In the second part of our discussion of the original and interesting topic of globalization, we are going to answer the two following questions:.
1. Is globalization responsible for the deindustrialization of the highly developed countries through exportation of jobs to less developed countries?.
2. Are the multinationals exploiting the poor people of the less developed countries?.
Although the issues are very controversial, we will try to find the right answers to those problems. .
The basic argument of these critics is that globalization "the increased openness of the United.
States to international trade "has changed the rules of the game. Economic expansion cannot produce bottlenecks because firms can always turn to suppliers abroad. Firms will not raise prices, no matter how hot the market, because they fear foreign competitors. And workers, constantly threatened with loss of their jobs to other nations, will not demand higher wages no matter how low the unemployment rate goes. According to this view, internationalization has either drastically lowered the natural rate or even made the whole concept irrelevant. Many people find this argument extremely attractive. It is hard to see, however, how anyone who has looked at recent economic experience, or is familiar with basic economic data, can take the argument seriously. .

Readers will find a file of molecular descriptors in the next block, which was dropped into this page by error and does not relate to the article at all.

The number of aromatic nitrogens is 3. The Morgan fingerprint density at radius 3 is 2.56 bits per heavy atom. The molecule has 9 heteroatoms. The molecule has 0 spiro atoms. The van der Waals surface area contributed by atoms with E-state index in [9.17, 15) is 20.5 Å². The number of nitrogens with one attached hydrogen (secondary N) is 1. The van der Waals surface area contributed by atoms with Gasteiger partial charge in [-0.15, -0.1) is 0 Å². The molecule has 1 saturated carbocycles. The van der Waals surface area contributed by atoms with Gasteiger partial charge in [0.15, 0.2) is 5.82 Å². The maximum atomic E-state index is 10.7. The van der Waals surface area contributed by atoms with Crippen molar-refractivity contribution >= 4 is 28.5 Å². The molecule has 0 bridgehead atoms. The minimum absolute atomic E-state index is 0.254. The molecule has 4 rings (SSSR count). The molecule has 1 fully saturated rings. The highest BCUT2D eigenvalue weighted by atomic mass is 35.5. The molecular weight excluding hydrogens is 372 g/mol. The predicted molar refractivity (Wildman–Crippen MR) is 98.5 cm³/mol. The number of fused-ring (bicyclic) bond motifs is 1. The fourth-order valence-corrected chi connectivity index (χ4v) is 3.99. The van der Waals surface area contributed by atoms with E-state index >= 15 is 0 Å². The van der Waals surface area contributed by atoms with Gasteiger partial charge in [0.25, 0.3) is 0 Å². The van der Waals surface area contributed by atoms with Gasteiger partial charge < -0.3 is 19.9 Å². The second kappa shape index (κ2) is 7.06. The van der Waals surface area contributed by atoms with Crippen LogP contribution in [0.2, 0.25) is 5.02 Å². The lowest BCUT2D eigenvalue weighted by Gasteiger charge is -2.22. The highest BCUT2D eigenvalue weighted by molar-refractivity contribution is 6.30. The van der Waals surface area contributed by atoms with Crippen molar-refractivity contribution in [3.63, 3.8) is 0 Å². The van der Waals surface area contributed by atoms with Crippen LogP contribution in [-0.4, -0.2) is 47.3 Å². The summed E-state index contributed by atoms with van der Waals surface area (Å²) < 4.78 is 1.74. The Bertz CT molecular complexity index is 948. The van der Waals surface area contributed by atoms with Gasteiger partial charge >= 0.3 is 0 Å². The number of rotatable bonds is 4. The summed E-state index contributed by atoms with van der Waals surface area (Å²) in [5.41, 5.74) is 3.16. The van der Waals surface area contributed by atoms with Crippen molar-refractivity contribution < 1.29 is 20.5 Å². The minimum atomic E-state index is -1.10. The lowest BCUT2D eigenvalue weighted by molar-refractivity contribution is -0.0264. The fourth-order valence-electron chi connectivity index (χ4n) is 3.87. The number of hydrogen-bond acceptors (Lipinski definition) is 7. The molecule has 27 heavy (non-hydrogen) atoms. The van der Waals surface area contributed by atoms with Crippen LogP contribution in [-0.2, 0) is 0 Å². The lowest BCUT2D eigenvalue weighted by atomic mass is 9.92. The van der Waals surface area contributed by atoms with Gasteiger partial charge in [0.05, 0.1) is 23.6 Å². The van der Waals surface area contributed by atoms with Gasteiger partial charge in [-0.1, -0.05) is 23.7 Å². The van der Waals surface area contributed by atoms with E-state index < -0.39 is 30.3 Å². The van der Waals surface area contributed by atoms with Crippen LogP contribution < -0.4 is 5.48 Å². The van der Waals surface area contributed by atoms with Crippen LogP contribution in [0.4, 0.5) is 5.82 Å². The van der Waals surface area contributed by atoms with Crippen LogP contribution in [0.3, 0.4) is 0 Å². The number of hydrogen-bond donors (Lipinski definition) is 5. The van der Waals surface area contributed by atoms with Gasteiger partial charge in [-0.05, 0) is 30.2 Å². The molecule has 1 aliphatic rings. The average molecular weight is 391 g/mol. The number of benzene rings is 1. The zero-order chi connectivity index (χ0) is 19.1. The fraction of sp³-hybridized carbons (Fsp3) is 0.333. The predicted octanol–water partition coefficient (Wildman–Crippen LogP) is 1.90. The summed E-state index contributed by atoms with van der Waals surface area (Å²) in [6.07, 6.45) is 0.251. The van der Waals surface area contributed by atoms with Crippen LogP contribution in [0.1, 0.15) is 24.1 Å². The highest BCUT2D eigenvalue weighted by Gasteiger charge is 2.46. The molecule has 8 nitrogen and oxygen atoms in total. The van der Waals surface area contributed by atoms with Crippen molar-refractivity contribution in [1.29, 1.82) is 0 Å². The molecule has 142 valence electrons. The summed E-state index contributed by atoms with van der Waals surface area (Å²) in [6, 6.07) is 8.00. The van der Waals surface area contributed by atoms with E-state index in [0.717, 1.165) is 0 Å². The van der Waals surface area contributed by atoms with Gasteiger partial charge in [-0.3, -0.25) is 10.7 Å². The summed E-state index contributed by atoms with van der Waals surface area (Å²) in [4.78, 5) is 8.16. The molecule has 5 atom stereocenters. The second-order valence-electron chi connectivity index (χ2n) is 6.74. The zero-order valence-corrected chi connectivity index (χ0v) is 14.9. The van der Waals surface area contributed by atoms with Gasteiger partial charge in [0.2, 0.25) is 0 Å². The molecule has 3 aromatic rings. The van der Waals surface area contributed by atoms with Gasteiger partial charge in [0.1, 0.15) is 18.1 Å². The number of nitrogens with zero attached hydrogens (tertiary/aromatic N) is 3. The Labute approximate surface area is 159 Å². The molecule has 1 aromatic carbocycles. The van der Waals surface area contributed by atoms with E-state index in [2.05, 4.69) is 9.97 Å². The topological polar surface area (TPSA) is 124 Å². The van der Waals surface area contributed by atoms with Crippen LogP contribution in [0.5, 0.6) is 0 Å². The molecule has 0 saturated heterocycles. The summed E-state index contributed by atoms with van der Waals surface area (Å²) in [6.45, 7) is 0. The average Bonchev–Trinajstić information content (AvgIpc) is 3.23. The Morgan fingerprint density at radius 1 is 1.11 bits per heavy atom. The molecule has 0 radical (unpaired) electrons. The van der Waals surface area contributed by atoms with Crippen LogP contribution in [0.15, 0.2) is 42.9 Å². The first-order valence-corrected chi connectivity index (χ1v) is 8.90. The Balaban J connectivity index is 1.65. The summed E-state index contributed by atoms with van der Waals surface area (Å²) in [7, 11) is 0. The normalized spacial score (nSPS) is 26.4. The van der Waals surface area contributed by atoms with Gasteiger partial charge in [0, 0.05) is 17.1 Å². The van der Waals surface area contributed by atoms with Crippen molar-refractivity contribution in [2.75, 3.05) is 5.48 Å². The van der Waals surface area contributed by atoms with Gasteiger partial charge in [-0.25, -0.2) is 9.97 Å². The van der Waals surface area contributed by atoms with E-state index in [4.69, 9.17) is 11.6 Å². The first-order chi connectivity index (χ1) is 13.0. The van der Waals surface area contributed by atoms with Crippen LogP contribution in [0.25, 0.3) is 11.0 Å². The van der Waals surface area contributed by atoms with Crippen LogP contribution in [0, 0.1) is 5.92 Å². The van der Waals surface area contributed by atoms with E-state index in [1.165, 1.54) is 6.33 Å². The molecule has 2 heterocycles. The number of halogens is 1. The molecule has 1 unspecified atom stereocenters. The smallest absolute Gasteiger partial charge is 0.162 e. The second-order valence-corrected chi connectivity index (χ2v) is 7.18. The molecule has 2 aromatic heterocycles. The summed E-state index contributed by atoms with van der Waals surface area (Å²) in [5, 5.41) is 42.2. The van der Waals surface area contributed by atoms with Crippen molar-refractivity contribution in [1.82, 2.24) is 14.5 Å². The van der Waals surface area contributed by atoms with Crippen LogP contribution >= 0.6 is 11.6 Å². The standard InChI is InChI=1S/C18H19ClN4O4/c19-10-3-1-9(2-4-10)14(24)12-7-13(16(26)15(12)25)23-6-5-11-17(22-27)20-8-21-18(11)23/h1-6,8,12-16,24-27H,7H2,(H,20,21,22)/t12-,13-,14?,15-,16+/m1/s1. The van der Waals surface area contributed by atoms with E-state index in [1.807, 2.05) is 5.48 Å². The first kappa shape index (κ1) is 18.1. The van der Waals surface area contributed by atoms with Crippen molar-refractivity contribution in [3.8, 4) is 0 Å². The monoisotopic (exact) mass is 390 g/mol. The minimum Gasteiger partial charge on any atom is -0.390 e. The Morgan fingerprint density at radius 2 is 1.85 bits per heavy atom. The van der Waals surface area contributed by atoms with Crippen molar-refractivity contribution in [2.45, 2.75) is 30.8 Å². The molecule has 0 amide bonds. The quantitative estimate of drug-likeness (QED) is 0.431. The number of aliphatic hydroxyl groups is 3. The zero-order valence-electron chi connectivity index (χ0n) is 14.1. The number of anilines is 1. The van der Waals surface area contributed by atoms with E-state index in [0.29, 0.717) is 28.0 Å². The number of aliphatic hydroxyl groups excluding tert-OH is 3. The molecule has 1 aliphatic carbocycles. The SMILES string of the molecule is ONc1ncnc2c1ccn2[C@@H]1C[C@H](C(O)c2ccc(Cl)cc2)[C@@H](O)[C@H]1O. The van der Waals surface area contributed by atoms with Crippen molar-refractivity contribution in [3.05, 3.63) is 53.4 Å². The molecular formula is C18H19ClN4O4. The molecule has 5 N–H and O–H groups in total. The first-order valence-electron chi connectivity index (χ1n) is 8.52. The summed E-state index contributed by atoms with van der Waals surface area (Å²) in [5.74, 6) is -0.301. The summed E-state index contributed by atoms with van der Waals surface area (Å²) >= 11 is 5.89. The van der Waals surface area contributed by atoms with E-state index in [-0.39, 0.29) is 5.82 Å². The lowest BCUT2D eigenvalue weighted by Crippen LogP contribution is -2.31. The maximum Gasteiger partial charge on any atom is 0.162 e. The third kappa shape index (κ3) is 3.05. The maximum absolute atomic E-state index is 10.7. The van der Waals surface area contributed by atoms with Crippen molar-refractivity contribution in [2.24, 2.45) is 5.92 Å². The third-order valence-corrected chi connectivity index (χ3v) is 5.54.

First, the whole emphasis on the importance of international competition ignores the fact that both the U.S. economy and the economy of Western Europe are still primarily in the business of producing goods and services for their own use. Imports are only 11 percent of U.S. GDP. While it is true that a somewhat wider range of goods is subject to international competition than is actually traded, at least 70 percent of each economy remains effectively insulated from foreign markets "and therefore is capable of experiencing inflation regardless of international conditions.